Month: March 2019

Shared Principles of Governance: Ensure Your Relationship’s Longevity

By Stan Tatkin // If you’re in a long-term relationship or want to be in one, I can give you straight-up advice on what to do right now to safeguard your relationship from avoidable trouble. First, let me explain why you should listen. As social animals, we depend on each other for survival on many levels: physically, psychologically, emotionally. In the wild, primates procreate and pair bond, on average, for four years: sufficient time to raise one child and protect it from the hostile environment. Nature cares not about long-term relationships. Most of us modern humans, however, do care because we are part of a society that values, even requires, cooperation, collaboration, and social fidelity to agreed-upon principles of governance. We also live a lot longer than either non-human primates or our recent ancestors. All this suggests the value of taking active steps to ensure the longevity of our relationships. Now, that’s not always easy. Romantic love waxes and wanes over time. Mutual physical attraction can dim as our bodies undergo slow but inevitable changes …

Life on the Mountain – One Woman’s View

By Tricia Cominsky, SMC Staff Member // Shambhala Mountain Center officially welcomed my arrival in September of 2017 (unofficially, five years prior, on my first visit to this magical land). As a former corporate ladder-climber and people-pleaser, these 600 acres provided a soft and safe landing place to drop those old personas and masks. As much as I have let go, there has been such abundance to receive. I am grateful to have found true community in our Sangha. They see, love and support me as I am, unconditionally. In return, I do the same for them. There’s been a good amount of showing up for each other over these past eight months. Our little Sangha has held space for each other in every sense. There has been life-changing growth and so many hearts see the monumental changes taking place. As a wise teacher once said; We don’t have to be afraid of who we are. There is such peace and grace in knowing that on the mountain we have the luxury of comforting one …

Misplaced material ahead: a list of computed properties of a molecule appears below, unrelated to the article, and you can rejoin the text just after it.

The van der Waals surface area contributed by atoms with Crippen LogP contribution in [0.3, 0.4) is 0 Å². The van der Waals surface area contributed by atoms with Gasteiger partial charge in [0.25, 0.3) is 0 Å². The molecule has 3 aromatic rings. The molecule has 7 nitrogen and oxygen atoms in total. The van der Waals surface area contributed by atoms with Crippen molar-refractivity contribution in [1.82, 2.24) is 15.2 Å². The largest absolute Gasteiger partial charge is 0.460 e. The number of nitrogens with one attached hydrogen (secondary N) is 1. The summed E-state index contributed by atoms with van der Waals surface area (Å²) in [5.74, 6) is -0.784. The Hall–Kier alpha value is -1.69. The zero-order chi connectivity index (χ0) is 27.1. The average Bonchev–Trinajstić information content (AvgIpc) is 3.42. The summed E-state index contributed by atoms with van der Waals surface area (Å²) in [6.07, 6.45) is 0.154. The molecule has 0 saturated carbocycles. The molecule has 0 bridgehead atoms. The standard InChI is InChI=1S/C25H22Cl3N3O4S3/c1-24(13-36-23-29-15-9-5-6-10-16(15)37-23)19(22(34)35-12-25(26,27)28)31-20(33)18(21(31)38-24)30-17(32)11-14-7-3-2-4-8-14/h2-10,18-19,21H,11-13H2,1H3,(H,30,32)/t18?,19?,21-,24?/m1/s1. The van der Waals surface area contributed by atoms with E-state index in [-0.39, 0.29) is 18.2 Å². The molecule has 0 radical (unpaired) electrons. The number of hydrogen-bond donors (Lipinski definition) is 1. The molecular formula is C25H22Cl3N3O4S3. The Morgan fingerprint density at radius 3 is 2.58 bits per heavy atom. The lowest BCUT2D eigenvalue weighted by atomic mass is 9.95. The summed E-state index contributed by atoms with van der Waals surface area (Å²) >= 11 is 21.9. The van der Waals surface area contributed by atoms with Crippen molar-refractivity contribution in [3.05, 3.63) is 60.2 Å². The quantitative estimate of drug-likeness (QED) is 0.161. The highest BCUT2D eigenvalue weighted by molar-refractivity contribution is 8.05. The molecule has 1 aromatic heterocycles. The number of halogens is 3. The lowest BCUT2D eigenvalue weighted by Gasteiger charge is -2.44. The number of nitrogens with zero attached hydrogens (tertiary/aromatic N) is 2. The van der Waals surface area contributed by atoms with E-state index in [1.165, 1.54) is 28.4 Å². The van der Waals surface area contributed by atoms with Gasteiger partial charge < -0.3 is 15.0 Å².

Yuval Ron

Sacred Music: The Most Powerful Medicine We Have

By Yuval Ron // This spring 2019 I will be coming to Shambhala Mountain Center to explore the inner world of Nada Yoga—the Yoga of Sound—the use of sacred music and movement in Zen and Sufi traditions, and to experience the healing powers of sound meditations. Meditation has been found to be a powerful remedy for anxiety, fear, depression, high blood pressure, and other debilitating emotional disorders. Music is the most powerful tool for meditation. The sound resonates through our body and mind. Some studies that I mention in my book Divine Attunement: Music as a Path to Wisdom have shown that humans and animals synchronize their breathing, heart rate, blood pressure, and physical movements to the rate of the musical pulse they are exposed to. In other words, when you play rapid music, breathing, movement, heart rate, etc. will become faster. If you play calming music, the heart rate drops and the process of relaxation begins. Thus, music can usher us into meditative state, even if we do not wish to go there! However, …

Shambhala Mountain Center

Insights From Four Days With Twenty Leaders Who Decided To Do Nothing

By Rob Dube // The first donothing Leadership Silent Retreat was an unprecedented success. Last week I returned from hosting twenty leaders at the Shambhala Mountain Center in Red Feather Lakes, Colorado in the Rocky Mountains to share silence together. Against conventional wisdom, this group did not come to this “conference” to learn about the latest trends in business or their industry but instead, to learn about themselves. And they did it in silence together. When I discuss the idea of being in silence for an extended period, I often start to notice people’s eyes glaze over, and if that’s you, please stay with me! Why would a busy leader take time out of their week and make the financial investment to come together to sit in silence and donothing? To do so takes a willingness to think differently about life and business. These leaders are different; they are working on one of our most challenging skills—complete awareness and full presence in life. They realized, whether through nudging or curiosity, that for each of them, …